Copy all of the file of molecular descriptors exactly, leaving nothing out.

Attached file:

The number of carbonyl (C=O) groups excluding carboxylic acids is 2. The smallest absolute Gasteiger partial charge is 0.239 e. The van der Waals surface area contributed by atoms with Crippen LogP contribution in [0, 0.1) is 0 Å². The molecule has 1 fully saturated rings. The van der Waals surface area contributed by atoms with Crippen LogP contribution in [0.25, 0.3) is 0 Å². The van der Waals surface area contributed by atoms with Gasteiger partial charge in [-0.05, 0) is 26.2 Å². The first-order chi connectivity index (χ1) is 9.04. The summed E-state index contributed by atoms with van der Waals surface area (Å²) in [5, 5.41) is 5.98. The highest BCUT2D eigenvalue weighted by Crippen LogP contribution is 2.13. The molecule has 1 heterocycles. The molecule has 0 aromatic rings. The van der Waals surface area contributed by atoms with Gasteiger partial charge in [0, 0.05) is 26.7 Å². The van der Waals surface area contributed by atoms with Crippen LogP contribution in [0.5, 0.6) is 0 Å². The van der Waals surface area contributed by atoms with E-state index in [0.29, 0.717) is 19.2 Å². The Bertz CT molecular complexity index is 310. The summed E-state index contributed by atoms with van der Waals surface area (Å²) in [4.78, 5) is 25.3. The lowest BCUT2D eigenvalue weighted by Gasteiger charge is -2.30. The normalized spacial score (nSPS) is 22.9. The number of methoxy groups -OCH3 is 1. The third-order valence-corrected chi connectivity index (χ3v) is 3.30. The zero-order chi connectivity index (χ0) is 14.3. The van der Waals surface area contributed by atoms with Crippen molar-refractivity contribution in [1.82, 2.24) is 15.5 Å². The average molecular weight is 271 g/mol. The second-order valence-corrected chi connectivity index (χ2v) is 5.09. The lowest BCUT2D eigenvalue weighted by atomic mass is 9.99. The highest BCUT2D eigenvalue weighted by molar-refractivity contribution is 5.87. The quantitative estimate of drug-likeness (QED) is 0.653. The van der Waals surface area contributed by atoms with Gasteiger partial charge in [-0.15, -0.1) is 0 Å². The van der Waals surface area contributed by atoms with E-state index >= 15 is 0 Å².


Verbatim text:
The number of carbonyl (C=O) groups excluding carboxylic acids is 2. The smallest absolute Gasteiger partial charge is 0.239 e. The van der Waals surface area contributed by atoms with Crippen LogP contribution in [0, 0.1) is 0 Å². The molecule has 1 fully saturated rings. The van der Waals surface area contributed by atoms with Crippen LogP contribution in [0.25, 0.3) is 0 Å². The van der Waals surface area contributed by atoms with Gasteiger partial charge in [-0.05, 0) is 26.2 Å². The first-order chi connectivity index (χ1) is 9.04. The summed E-state index contributed by atoms with van der Waals surface area (Å²) in [5, 5.41) is 5.98. The highest BCUT2D eigenvalue weighted by Crippen LogP contribution is 2.13. The molecule has 1 heterocycles. The molecule has 0 aromatic rings. The van der Waals surface area contributed by atoms with Gasteiger partial charge in [0, 0.05) is 26.7 Å². The van der Waals surface area contributed by atoms with Crippen LogP contribution in [0.5, 0.6) is 0 Å². The van der Waals surface area contributed by atoms with E-state index in [0.29, 0.717) is 19.2 Å². The Bertz CT molecular complexity index is 310. The summed E-state index contributed by atoms with van der Waals surface area (Å²) in [4.78, 5) is 25.3. The lowest BCUT2D eigenvalue weighted by Gasteiger charge is -2.30. The normalized spacial score (nSPS) is 22.9. The number of methoxy groups -OCH3 is 1. The third-order valence-corrected chi connectivity index (χ3v) is 3.30. The zero-order chi connectivity index (χ0) is 14.3. The van der Waals surface area contributed by atoms with Crippen molar-refractivity contribution in [1.82, 2.24) is 15.5 Å². The average molecular weight is 271 g/mol. The second-order valence-corrected chi connectivity index (χ2v) is 5.09. The lowest BCUT2D eigenvalue weighted by atomic mass is 9.99. The highest BCUT2D eigenvalue weighted by molar-refractivity contribution is 5.87. The quantitative estimate of drug-likeness (QED) is 0.653. The van der Waals surface area contributed by atoms with Gasteiger partial charge in [-0.15, -0.1) is 0 Å². The van der Waals surface area contributed by atoms with E-state index >= 15 is 0 Å².